In a recent ruling, the Indiana Court of Appeals has stood firm on the standard of reasonable suspicion. In Michael Woodson v. State of Indiana, 49A05-1106-CR-306, the Court established a clear standard for determining if, and when, reasonable suspicion is necessary and satisfied, respectively.
According to the well-established and well known doctrine of Terry v. Ohio, 392 U.S. 1 (1968) an officer may conduct a consensual “stop and frisk” questioning, where the officer may conduct a cursory search of the area strictly for the officer’s safety.
In the above case, Defendant Woodson was simply riding his bike in the gas station near Meridian and 38th Street–a known “hot zone” of criminal and drug activity–in Indianapolis, Indiana, near a “suspicious” maroon vehicle. Mr. Woodson, along with the nearby vehicle were detained near the gas station. It was unclear for what reason the vehicle and Mr. Woodson were detained, if any. Mr. Woodson did appear “loud” and “belligerent” toward the officer, but offered no clear threat to the officer’s safety. The officer then placed Mr. Woodson in handcuffs (allegedly in the interest of officer safety) and began asking him questions and proceeded to search Mr. Woodson’s backpack. In the backpack, the officer found a series of DVD’s in generic white sleeves, which were found to be bootlegged copies of movies then currently in theaters. Mr. Woodson was charged with two (2) counts of D Felony Fraud and was convicted.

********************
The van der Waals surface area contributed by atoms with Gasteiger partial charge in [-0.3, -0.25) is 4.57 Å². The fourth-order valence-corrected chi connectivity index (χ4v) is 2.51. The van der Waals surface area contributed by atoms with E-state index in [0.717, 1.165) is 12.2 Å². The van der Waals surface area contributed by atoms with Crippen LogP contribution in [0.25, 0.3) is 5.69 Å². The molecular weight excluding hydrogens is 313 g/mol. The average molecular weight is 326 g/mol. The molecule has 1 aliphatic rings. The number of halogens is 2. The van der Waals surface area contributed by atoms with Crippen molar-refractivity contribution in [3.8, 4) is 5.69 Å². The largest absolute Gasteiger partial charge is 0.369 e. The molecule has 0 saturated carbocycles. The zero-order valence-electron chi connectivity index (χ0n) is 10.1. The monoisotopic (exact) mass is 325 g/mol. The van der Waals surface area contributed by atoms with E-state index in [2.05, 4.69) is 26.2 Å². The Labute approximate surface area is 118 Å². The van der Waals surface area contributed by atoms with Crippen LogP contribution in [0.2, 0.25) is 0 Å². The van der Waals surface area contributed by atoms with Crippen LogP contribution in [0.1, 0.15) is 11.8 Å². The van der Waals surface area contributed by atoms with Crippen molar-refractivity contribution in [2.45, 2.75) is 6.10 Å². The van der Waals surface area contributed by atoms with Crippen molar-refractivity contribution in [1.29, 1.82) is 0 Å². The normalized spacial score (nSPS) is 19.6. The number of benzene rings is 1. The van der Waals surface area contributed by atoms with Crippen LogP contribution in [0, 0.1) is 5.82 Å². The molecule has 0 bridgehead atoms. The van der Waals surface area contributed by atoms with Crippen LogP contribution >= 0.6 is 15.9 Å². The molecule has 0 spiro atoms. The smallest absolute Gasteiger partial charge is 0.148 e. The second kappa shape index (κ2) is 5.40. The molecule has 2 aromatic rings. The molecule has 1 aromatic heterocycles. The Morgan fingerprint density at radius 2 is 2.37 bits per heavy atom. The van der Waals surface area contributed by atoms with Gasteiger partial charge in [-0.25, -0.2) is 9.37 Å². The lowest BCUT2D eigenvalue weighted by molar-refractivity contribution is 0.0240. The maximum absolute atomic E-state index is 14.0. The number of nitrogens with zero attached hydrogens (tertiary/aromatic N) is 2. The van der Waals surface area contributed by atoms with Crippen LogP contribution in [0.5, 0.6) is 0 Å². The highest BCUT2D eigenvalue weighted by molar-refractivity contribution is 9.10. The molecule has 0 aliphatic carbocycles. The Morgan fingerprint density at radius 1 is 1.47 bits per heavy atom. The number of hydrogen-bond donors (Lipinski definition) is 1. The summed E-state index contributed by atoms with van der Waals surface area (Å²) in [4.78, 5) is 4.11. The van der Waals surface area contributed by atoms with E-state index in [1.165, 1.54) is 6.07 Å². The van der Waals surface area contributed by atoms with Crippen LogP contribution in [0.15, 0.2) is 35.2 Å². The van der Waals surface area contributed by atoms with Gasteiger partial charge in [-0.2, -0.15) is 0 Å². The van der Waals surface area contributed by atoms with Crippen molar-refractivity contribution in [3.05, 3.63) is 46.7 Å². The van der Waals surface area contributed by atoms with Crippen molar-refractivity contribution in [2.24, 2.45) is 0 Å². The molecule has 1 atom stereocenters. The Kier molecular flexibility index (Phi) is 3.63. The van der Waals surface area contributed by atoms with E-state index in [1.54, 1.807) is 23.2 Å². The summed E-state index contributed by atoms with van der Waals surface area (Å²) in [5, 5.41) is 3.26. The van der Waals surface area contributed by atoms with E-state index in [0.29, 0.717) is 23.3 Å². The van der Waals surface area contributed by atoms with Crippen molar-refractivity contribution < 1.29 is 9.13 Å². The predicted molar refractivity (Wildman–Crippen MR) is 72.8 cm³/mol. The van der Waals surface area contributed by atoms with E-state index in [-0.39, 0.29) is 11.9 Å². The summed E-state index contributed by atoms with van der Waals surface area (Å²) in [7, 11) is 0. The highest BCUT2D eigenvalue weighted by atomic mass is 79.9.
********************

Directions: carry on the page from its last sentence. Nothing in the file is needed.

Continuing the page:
The Indiana Court of Appeals reasoned that 1) the necessary elements for the consensual Terry “stop and frisk” were not met, and that 2) the officer lacked “reasonable suspicion” to conduct a search under the Fourth Amendment or the Indiana Constitution, Article 1, Section 11. According to the Court, “reasonable suspicion” requires, “some objective manifestation that the person stopped is, or is about to be, engaged in criminal activity. A mere ‘hunch’ is insufficient. [The officer must have a] particularized and objective basis for suspecting legal wrongdoing.”
Because the Court reasoned that the Officer violated Mr. Woodson’s Fourth Amendment and Article I, Section 11 Rights, the Court reversed the Trial Court’s order denying the suppression of the evidence. Because the offense(s) in question rested solely on the suppressed evidence, the Court reversed Mr. Woodson’s conviction in its entirety.
This opinion comes as a breath of fresh air. After all the Indiana Supreme Court has done to erode our Constitutional right against search and seizure, the Indiana Court of Appeals got one right.